simple_a(10000) : mean: 62.6us (62.6us,62.7us) stddev: 124ns min: 62.6us max: 63.5us througput: 160MEs
 simple_a(100000) : mean: 161us (159us,162us) stddev: 5.41us min: 132us max: 163us througput: 622MEs
 simple_a(1000000) : mean: 1.16ms (1.16ms,1.17ms) stddev: 7.66us min: 1.15ms max: 1.18ms througput: 859MEs

|            gemm |       std |     mkl |
|           10x10 | 51.7189us | 64.64ns |
|         100x100 | 52.4336us | 63.42ns |
|       1000x1000 | 56.0097us |  63.2ns |
|     10000x10000 | 95.6123us | 63.52ns |
|   100000x100000 | 493.795us | 63.48ns |
| 1000000x1000000 | 4.46646ms |  63.8ns |

The program will give you for each benchmark, the mean duration (with confidence interval), the standard deviation of the samples, the min and max duration and an estimated throughput. The throughput is simply using the size and the mean duration. Each section is directly compared with an array-like output. Once the benchmark is run, a JSON report will be generated inside the output folder.

Continuous Monitoring

Once you have run the benchmark, you can use the CPM program to generate the web reports. It will generate:

  • 1 performance graph for each benchmark and section
  • 1 graph comparing the performances over time of your benchmark sections if you have run the benchmark several time
  • 1 graph comparing different compiler if you have compiled your program with different compiler
  • 1 graph comparing different configuration if you have run the benchmark with different configuration
  • 1 table summary for each benchmark / section

First you have to build and install the CPM program (you can have a look at the Readme for more informations.

Several options are available:

  cpm [OPTION...]  results_folder

      --time-sizes             Display multiple sizes in the time graphs
  -t, --theme arg              Theme name [raw,bootstrap,boostrap-tabs] (default:bootstrap)
  -c, --hctheme theme_name     Highcharts Theme name [std,dark_unica] (default:dark_unica)
  -o, --output output_folder   Output folder (default:reports)
      --input arg              Input results
  -s, --sort-by-tag            Sort by tag instaed of time
  -p, --pages                  General several HTML pages (one per bench/section)
  -d, --disable-time           Disable time graphs
      --disable-compiler       Disable compiler graphs
      --disable-configuration  Disable configuration graphs
      --disable-summary        Disable summary table
  -h, --help                   Print help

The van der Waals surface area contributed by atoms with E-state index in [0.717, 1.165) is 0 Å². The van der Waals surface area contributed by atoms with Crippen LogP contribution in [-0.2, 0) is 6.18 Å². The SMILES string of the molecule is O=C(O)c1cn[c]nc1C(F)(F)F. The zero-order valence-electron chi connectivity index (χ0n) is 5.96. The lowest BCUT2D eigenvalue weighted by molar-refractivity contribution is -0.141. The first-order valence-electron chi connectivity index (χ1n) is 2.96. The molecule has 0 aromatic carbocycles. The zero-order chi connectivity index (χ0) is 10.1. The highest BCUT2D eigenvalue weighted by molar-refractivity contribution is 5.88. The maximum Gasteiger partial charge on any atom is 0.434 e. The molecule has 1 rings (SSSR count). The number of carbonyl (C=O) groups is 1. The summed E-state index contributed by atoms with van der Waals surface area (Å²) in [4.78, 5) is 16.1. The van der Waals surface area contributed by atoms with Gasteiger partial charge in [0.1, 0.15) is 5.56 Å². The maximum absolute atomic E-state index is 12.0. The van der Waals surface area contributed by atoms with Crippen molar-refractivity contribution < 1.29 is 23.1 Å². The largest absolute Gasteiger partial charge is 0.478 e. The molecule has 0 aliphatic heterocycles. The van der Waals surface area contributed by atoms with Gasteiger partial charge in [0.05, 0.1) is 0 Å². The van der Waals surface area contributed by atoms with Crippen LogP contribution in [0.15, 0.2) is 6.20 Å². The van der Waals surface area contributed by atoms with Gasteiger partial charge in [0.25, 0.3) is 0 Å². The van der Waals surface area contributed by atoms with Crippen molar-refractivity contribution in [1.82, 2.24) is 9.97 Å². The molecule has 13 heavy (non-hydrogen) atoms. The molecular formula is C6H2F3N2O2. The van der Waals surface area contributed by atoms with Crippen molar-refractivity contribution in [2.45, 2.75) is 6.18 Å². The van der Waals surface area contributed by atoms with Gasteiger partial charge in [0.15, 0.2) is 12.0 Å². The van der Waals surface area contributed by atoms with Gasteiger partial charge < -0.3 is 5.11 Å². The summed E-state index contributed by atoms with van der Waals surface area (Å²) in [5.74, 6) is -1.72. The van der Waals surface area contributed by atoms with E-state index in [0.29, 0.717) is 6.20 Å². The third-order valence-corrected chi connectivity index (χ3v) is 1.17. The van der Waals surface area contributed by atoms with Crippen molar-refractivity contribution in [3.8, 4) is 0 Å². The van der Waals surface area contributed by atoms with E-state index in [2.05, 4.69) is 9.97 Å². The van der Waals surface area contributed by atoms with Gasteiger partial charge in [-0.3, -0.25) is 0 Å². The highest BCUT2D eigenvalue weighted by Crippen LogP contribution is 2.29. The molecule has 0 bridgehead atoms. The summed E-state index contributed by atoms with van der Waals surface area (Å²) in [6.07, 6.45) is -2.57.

There are 3 themes:

  • bootstrap: The default theme, using Bootstrap to make a responsive interface.
  • bootstrap-tabs: Similar to the bootstrap theme except that only is displayed at the same time for each benchmark, with tabs.
  • raw : A very basic theme, only using Highcharts library for graphs. It is very minimalistic

For instance, here are how the reports are generated for the ETL benchmark:

cpm -p -s -t bootstrap -c dark_unica -o reports results

Here is the graph generated for the "R = A + B + C" benchmark and different compilers:


and its summary:


Here is the graph for a 2D convolution with ETL:


And the graph for different configurations of ETL and the dense matrix matrix multiplication:


Conclusion and Future Work

Although CPM is already working, there are several things that could be done to improve it further:

  • The generated web report could benefit from a global summary.
  • The throughput evaluation should be evaluated more carefully.
  • The tool should automatically evaluate the number of times that each tests should be run to have a good result instead of global warmup and repeat constants.
  • A better bootstrapping procedure should be used to determine the quality of the results and compute the confidence intervals.
  • The performances of the website with lots of graphs should be improved.
  • Make CPM more general-purpose to support larger needs.

Here it is, I have summed most of the features of the CPM Continuous Performance Analysis tool. I hope that it will be helpful to some of you as well.

If you have other ideas or want to contribute something to the project, you can directly open an issue or a pull request on Github. Or contact me via this site or Github.